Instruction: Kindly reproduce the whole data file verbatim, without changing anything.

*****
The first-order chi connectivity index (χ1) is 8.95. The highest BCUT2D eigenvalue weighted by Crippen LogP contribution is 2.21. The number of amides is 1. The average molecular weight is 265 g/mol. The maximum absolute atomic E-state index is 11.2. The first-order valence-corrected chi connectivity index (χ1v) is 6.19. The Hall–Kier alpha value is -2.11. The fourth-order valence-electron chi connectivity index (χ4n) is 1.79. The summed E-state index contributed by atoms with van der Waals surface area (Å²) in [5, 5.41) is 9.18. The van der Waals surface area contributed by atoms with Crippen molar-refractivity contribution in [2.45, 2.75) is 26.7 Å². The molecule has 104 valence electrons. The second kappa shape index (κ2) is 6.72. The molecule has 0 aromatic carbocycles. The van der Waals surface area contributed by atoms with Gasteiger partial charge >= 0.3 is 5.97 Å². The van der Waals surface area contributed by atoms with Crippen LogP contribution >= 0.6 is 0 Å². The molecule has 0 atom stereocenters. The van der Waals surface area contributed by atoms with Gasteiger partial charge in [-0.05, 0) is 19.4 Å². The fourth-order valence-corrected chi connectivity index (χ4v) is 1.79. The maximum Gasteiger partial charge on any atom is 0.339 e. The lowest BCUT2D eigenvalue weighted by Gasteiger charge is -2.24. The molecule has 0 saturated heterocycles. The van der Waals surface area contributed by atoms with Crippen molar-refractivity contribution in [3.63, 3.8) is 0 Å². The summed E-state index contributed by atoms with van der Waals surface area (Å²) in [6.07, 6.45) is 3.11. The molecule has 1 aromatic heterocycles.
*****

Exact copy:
The first-order chi connectivity index (χ1) is 8.95. The highest BCUT2D eigenvalue weighted by Crippen LogP contribution is 2.21. The number of amides is 1. The average molecular weight is 265 g/mol. The maximum absolute atomic E-state index is 11.2. The first-order valence-corrected chi connectivity index (χ1v) is 6.19. The Hall–Kier alpha value is -2.11. The fourth-order valence-electron chi connectivity index (χ4n) is 1.79. The summed E-state index contributed by atoms with van der Waals surface area (Å²) in [5, 5.41) is 9.18. The van der Waals surface area contributed by atoms with Crippen molar-refractivity contribution in [2.45, 2.75) is 26.7 Å². The molecule has 104 valence electrons. The second kappa shape index (κ2) is 6.72. The molecule has 0 aromatic carbocycles. The van der Waals surface area contributed by atoms with Gasteiger partial charge >= 0.3 is 5.97 Å². The van der Waals surface area contributed by atoms with Crippen LogP contribution >= 0.6 is 0 Å². The molecule has 0 atom stereocenters. The van der Waals surface area contributed by atoms with Gasteiger partial charge in [-0.05, 0) is 19.4 Å². The fourth-order valence-corrected chi connectivity index (χ4v) is 1.79. The maximum Gasteiger partial charge on any atom is 0.339 e. The lowest BCUT2D eigenvalue weighted by Gasteiger charge is -2.24. The molecule has 0 saturated heterocycles. The van der Waals surface area contributed by atoms with Crippen molar-refractivity contribution in [3.63, 3.8) is 0 Å². The summed E-state index contributed by atoms with van der Waals surface area (Å²) in [6.07, 6.45) is 3.11. The molecule has 1 aromatic heterocycles.